If you wish to make additional single payment lump sums (unless it’s a bonus sacrifice – see below), you will need to complete a lump sum AVC option form.

Bonus sacrifice

You can agree to give up some or all of your bonus and AXA then pays this amount to the Scheme on your behalf. This arrangement will also allow you to benefit from tax and NI savings. 

AXA Health Services (ICAS), Health-on-Line and PHC

Pension top up

This is where you agree to give up part of your pay and AXA then pays this amount to the Scheme on your behalf. Because AXA makes the contribution for you, you do not pay income tax or NI on it.

You can set up a pension top up by completing the Pension Top Up form.

Additional Voluntary Contributions (AVCs)

If you wish to make an additional single payment this is classed as a Lump Sum AVC. You get income tax relief on any AVCs that you pay, however you won’t receive any NI savings.

To pay an AVC you will need to complete a lump sum AVC option form and return this to payroll.

Please note that you can’t receive tax relief on contributions in excess of your earnings in a tax year and you only receive higher rate tax relief to the extent that you have paid it.

AXA XL

There are several ways that you can increase how much you pay into the Scheme

Additional Voluntary Contributions (AVCs)

You can pay either regular or one off AVCs. AXA will match your contribution on regular AVCs, up to a maximum of 3%.

AVCs are eligible for tax relief but you can’t receive tax relief on contributions in excess of your earnings in a tax year and you only receive higher rate tax relief to the extent that you have paid it.

To set up a regular AVC, complete the regular AVC form. You will need to make a payment of at least 1% of your salary each month, and payments must whole percentages of your salary.  

If you wish to make additional single payment lump sums (unless it’s a bonus sacrifice – see below), you will need to complete a lump sum AVC option form.

Pension top up

This is where you agree to give up part of your pay and AXA then pays this amount to the Scheme on your behalf. Because AXA makes the contribution for you, you do not pay income tax or National Insurance on it. You can set up a pension top up by completing the Pension Top Up form.

Bonus sacrifice

Like with pension top up, you can agree to give up some or all of your bonus and AXA then pays this amount to the Scheme on your behalf. This arrangement will allow you to benefit from tax and National Insurance savings and AXA will also boost your contribution by 13.8% (the saving we make in employer National Insurance). 

PPP Taking Care

Pension top up

This is where you agree to give up part of your pay and AXA then pays this amount to the Scheme on your behalf. Because AXA makes the contribution for you, you do not pay income tax or NI on it. AXA may also increase the amount it contributes to the Scheme if you elect to pension top up and joined before 1 April 2018.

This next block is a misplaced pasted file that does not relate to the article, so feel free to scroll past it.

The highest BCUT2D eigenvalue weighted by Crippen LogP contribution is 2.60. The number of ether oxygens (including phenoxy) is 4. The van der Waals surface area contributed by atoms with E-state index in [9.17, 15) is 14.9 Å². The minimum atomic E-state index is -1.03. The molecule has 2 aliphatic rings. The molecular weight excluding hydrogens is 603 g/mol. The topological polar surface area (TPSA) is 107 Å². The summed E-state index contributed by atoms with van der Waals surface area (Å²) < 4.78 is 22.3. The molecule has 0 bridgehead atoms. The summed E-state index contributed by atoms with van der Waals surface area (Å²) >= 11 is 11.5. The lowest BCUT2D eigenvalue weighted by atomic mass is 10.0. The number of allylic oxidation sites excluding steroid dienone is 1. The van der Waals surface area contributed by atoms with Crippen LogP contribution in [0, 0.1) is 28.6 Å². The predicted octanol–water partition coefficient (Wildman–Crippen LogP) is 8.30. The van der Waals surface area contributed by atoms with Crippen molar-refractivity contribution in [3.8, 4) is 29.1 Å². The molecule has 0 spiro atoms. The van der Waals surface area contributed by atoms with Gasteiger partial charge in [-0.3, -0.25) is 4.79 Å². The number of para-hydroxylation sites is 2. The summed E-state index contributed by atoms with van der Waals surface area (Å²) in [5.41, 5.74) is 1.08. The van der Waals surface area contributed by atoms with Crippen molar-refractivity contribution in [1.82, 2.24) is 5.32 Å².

For further information and to increase your contribution please see the PPP Taking Care contribution form.

 

AXA UK, Insurance, PPP, AXA Global Healthcare, AXA Tech, Architas, AXA Group Solutions, AXA Africa Speciality Risks Services and AXA Ireland

If you’re not sure which section you’re in, take a look at the FAQs.

2008 Section

If you are in the 2008 Section and don’t want to pay in the standard amount, you can opt to lower your contributions. You can reduce your contribution to the Scheme down to the value shown below for your age. However, this means AXA will also pay in less.

Minimum contributions (as a % Pensionable Salary) 
 Age      Minimum contributions            Company contributions       
 Up to 24 1% 3% 
25-34 1.5% 5.5%
 35-44 2% 8%
 45-54 2.5% 10.5%
 55+ 3%      13%    

Remember to review your contribution rate regularly, and to consider increasing your contributions when you can afford to. To change your standard contributions, please complete and return the AXA UK Pension contribution form to your local Payroll department.

2017 Section

If you are in the 2017 Section and you’re paying additional contributions then you can choose to reduce them if you can no longer afford it. The table below shows the contribution rates you can choose from, plus the amount that AXA will pay in. If you aren’t paying any voluntary contributions then you are already paying contributions at the lowest level required by the Scheme.

Contributions (as a % Pensionable Salary) 
     Employee contributions            Company contributions       
3% 6% 
4% 7%
5% 8%
6% 9%
7%      10%    
 8% 11%
 9% and above   12% (maximum company contributions)

 

You can change your contribution rate by logging on to the Max site.

 

Opting out

You do have the option to opt-out of the Scheme. However, if you do this:

  • You will miss out on money from AXA in the form of contributions to your pension